Sat Jun 22

Key to improve your Pull Ups: control and optimize the swinging

Yerai Alonso

Yerai Alonso

Key to improve your Pull Ups: control and optimize the swinging

When we do strict pull-ups there is a small sway, a minimum swing that may barely be perceptible, but which is much more important than it might seem, because if we do not manage it well, it can become something that prevents us from progressing. However, if we know how to control it well, it can help us get more and better repetitions.

Poor balance coordination in pull-ups is one of the most common mistakes and the one I have never seen the least talked about, being a mistake that lowers your performance, preventing you from performing all the repetitions you could, making the execution less clean. and, if you do it with weight, making your lift poorly executed and therefore being able to lift less weight.

And be careful, I'm not referring to a noticeable swing like there may be in freestyle movements or kipping pull-ups, I'm referring to managing that minimal sway that occurs when we are doing strict pull-ups.

You see, if you start your set of pull-ups hanging completely on dead stop, you will not have initial swing, but from the moment you lower the first repetition, a certain forward inertia is produced, which, if you do not control it well, turns into a swing that can reach be increasingly stronger and make each repetition more difficult or force you to pause to regain control.

However, if you learn to control it and execute the pull-up at the right time, you can prevent this swing from getting worse and make it a factor that works in your favor and helps you get more reps.

What are the common mistakes and their consequences

The first mistake is to start the pull-up when we are swinging forward, this makes it more difficult for us to go up, because we have to use our pulling force to counteract that forward inertia at the beginning of the movement, and it also means that while our body goes up, Our hips and legs continue to move forward, making the technique very ugly and causing us to have more and more swing if we continue making the same mistake.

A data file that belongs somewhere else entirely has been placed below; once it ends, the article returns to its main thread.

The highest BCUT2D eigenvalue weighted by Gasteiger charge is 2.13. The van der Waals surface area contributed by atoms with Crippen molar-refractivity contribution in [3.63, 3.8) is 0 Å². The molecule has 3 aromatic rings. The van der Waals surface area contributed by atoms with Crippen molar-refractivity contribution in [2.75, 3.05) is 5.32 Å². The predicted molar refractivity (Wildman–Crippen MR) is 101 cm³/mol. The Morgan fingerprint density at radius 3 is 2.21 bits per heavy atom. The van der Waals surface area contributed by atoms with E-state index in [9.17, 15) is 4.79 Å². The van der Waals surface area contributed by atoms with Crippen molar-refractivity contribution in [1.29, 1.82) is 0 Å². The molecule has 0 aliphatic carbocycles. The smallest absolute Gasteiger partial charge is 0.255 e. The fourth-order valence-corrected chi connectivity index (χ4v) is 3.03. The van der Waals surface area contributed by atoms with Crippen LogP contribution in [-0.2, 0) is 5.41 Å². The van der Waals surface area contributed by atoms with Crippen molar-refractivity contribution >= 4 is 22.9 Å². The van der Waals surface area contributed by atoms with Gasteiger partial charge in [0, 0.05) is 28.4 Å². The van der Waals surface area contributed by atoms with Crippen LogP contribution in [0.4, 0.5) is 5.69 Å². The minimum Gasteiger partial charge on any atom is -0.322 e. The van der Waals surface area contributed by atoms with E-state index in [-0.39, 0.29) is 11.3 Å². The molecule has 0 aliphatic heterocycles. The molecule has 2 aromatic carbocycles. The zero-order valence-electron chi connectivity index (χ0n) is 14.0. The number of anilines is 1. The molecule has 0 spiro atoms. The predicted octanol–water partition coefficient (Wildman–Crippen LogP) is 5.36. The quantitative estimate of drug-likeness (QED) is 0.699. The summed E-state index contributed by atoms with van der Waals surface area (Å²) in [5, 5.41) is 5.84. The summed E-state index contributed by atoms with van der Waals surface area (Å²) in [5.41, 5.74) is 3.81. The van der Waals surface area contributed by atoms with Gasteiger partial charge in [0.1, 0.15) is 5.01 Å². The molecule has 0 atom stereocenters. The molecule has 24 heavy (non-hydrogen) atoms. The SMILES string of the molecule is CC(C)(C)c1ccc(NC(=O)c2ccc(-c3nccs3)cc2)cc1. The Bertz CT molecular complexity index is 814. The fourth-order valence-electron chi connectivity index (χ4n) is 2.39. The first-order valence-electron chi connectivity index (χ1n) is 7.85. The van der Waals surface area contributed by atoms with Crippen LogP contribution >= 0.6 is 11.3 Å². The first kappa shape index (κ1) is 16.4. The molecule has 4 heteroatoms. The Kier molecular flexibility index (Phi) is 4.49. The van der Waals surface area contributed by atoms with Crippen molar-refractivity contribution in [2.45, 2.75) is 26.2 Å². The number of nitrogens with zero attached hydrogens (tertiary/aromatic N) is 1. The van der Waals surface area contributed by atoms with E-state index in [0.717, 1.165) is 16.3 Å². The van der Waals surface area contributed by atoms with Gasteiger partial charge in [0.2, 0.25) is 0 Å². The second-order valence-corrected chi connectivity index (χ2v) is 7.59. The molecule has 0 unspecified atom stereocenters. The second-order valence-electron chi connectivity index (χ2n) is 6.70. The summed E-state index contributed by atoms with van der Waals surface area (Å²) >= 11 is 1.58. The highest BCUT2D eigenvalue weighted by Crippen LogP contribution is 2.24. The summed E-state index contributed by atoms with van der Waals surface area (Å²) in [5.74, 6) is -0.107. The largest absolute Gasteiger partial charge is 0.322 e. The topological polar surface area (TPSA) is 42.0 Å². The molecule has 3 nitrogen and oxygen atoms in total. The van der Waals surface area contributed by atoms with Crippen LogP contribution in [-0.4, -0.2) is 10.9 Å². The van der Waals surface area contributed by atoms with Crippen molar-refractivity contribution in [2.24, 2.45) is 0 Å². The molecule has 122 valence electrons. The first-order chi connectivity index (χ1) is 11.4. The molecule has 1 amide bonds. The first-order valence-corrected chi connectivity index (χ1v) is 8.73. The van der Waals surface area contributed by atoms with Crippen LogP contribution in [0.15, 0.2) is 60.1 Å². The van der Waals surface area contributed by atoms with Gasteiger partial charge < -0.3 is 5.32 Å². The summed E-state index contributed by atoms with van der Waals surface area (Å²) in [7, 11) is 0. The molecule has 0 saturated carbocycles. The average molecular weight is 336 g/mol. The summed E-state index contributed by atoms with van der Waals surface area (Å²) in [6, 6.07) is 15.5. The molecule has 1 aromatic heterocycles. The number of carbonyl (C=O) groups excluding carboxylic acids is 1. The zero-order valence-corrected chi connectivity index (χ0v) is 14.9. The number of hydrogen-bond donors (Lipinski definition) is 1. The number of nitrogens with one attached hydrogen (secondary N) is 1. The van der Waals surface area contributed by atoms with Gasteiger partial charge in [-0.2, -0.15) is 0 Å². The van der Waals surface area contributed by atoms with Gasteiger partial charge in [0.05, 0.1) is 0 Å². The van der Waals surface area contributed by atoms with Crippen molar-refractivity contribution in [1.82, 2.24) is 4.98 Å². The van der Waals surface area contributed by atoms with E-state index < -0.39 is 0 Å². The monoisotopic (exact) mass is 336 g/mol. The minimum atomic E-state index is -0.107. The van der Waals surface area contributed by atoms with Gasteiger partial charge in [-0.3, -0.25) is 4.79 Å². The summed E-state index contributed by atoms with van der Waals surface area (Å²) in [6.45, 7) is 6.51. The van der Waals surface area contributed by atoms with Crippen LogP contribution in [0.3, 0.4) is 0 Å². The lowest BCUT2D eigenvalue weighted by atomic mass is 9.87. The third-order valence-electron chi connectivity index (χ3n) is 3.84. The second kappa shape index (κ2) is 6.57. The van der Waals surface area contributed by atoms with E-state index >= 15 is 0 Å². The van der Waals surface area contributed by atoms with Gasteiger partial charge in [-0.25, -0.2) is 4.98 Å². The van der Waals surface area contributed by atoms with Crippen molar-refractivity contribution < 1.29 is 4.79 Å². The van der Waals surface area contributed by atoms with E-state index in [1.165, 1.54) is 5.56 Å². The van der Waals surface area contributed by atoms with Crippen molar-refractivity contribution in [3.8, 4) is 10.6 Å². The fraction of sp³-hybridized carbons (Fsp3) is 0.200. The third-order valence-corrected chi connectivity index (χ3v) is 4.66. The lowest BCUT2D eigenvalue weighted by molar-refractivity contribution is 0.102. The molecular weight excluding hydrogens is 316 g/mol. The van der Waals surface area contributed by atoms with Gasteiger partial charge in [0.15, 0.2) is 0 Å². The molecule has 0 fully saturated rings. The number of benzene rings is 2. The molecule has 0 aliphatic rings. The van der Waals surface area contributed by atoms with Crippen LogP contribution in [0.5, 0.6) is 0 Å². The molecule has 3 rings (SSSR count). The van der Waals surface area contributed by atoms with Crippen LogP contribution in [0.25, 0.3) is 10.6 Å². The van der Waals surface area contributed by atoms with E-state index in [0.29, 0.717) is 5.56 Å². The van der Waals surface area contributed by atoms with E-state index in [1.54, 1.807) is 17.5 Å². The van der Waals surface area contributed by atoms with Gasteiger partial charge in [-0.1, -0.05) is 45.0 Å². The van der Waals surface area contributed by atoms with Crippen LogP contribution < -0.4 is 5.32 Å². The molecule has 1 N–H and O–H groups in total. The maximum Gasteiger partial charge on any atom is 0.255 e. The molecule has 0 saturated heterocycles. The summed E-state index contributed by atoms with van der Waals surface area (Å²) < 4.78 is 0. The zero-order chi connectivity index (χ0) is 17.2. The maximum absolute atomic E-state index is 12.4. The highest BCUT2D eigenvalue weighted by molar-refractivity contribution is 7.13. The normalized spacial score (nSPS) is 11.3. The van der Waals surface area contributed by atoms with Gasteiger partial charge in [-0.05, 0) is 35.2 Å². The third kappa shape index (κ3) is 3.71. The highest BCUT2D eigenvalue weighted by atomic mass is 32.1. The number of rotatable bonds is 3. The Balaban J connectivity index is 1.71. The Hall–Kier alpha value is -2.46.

And the second mistake is to start the pull-up when you are going backwards, this obviously has the opposite effect to the previous mistake, our legs and hips carry inertia backwards, which will make the upper part of the movement especially difficult, where we will have to counteract that inertia with our strength. Furthermore, this error generates a very powerful swing that if you chain it in two or more repetitions becomes unsustainable.

The correct swing in pull-ups

So what is the correct way to manage the swing? Well, it's very simple, you simply have to start the pull-up right at the moment when the forward swing has finished and the backward swing is going to begin, right at that small micro-pause that exists at that moment. This way, you will go up without having to fight against any inertia and will make the rocking that occurs when you go back down minimal and easily controllable.

Over time I have even realized that raising the pull-up at this point in the movement, cutting off the swing, is more effective than raising it from a completely static position. This is because since the forward swing has already been completed and the backward swing is beginning, there is a very slight backward inertia, which makes the initial part of the movement easier, but does not complicate the final part.

You can see it for yourself if you look at advanced athletes who are doing a series of pull-ups close to failure, you will see that when they are already at their limit, sometimes they intentionally try not to start the pull-up completely static but instead generate a small swing to start it at the exact point that we just described.

Before finishing, I remind you that at Calisteniapp we have routines and training programs to improve pull-ups, get more repetitions, pass police exams and much more.

By Yerai Alonso,


Join our newsletter



Learn everything you need to know about calisthenics


Start training calisthenics and street workout